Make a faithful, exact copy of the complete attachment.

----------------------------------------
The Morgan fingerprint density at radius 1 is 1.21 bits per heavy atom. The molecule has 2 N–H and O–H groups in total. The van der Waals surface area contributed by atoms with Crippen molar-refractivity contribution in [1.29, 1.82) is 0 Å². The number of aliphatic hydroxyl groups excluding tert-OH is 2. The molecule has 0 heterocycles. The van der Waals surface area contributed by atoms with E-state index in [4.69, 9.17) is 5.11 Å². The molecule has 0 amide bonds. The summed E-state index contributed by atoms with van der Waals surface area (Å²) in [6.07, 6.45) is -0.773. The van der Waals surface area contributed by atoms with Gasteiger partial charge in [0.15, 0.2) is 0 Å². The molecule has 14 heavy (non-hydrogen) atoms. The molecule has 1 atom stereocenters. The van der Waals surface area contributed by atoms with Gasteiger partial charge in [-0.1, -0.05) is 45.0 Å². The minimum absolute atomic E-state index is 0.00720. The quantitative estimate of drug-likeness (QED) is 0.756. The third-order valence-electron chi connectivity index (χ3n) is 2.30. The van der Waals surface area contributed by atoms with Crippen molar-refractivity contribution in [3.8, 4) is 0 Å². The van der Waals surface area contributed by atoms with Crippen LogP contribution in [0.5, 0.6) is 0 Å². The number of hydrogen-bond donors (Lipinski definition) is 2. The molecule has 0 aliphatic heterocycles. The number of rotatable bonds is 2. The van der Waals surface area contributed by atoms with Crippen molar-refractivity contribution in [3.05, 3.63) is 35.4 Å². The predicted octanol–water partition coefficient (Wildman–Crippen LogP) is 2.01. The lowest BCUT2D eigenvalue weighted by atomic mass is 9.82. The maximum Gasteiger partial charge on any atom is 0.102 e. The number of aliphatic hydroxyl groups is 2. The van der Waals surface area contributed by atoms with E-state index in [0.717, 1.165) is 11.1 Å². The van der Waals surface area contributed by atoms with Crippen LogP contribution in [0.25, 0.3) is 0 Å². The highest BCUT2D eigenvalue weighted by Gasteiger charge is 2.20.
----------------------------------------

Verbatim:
The Morgan fingerprint density at radius 1 is 1.21 bits per heavy atom. The molecule has 2 N–H and O–H groups in total. The van der Waals surface area contributed by atoms with Crippen molar-refractivity contribution in [1.29, 1.82) is 0 Å². The number of aliphatic hydroxyl groups excluding tert-OH is 2. The molecule has 0 heterocycles. The van der Waals surface area contributed by atoms with E-state index in [4.69, 9.17) is 5.11 Å². The molecule has 0 amide bonds. The summed E-state index contributed by atoms with van der Waals surface area (Å²) in [6.07, 6.45) is -0.773. The van der Waals surface area contributed by atoms with Gasteiger partial charge in [0.15, 0.2) is 0 Å². The molecule has 14 heavy (non-hydrogen) atoms. The molecule has 1 atom stereocenters. The van der Waals surface area contributed by atoms with Gasteiger partial charge in [-0.1, -0.05) is 45.0 Å². The minimum absolute atomic E-state index is 0.00720. The quantitative estimate of drug-likeness (QED) is 0.756. The third-order valence-electron chi connectivity index (χ3n) is 2.30. The van der Waals surface area contributed by atoms with Crippen molar-refractivity contribution in [3.8, 4) is 0 Å². The van der Waals surface area contributed by atoms with Crippen LogP contribution in [0.5, 0.6) is 0 Å². The number of hydrogen-bond donors (Lipinski definition) is 2. The molecule has 0 aliphatic heterocycles. The number of rotatable bonds is 2. The van der Waals surface area contributed by atoms with Crippen molar-refractivity contribution in [3.05, 3.63) is 35.4 Å². The predicted octanol–water partition coefficient (Wildman–Crippen LogP) is 2.01. The lowest BCUT2D eigenvalue weighted by atomic mass is 9.82. The maximum Gasteiger partial charge on any atom is 0.102 e. The number of aliphatic hydroxyl groups is 2. The van der Waals surface area contributed by atoms with E-state index in [0.717, 1.165) is 11.1 Å². The van der Waals surface area contributed by atoms with Crippen LogP contribution in [0.25, 0.3) is 0 Å². The highest BCUT2D eigenvalue weighted by Gasteiger charge is 2.20.